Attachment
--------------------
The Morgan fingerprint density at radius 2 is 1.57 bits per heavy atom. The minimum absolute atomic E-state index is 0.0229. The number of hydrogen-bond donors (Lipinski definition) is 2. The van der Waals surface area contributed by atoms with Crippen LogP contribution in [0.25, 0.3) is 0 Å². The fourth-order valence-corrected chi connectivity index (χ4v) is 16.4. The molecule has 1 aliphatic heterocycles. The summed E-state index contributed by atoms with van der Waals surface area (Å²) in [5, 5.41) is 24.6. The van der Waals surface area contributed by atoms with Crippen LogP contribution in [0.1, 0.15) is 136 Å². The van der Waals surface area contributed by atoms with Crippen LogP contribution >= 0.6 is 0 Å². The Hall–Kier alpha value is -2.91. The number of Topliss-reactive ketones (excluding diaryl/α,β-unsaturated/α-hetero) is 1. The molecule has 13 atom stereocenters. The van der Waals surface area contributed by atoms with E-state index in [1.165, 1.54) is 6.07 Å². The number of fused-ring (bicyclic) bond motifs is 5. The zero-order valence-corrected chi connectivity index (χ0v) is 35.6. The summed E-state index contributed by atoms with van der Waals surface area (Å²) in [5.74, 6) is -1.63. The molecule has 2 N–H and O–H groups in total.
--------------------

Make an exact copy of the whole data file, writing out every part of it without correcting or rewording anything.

The Morgan fingerprint density at radius 2 is 1.57 bits per heavy atom. The minimum absolute atomic E-state index is 0.0229. The number of hydrogen-bond donors (Lipinski definition) is 2. The van der Waals surface area contributed by atoms with Crippen LogP contribution in [0.25, 0.3) is 0 Å². The fourth-order valence-corrected chi connectivity index (χ4v) is 16.4. The molecule has 1 aliphatic heterocycles. The summed E-state index contributed by atoms with van der Waals surface area (Å²) in [5, 5.41) is 24.6. The van der Waals surface area contributed by atoms with Crippen LogP contribution in [0.1, 0.15) is 136 Å². The van der Waals surface area contributed by atoms with Crippen LogP contribution >= 0.6 is 0 Å². The Hall–Kier alpha value is -2.91. The number of Topliss-reactive ketones (excluding diaryl/α,β-unsaturated/α-hetero) is 1. The molecule has 13 atom stereocenters. The van der Waals surface area contributed by atoms with E-state index in [1.165, 1.54) is 6.07 Å². The number of fused-ring (bicyclic) bond motifs is 5. The zero-order valence-corrected chi connectivity index (χ0v) is 35.6. The summed E-state index contributed by atoms with van der Waals surface area (Å²) in [5.74, 6) is -1.63. The molecule has 2 N–H and O–H groups in total.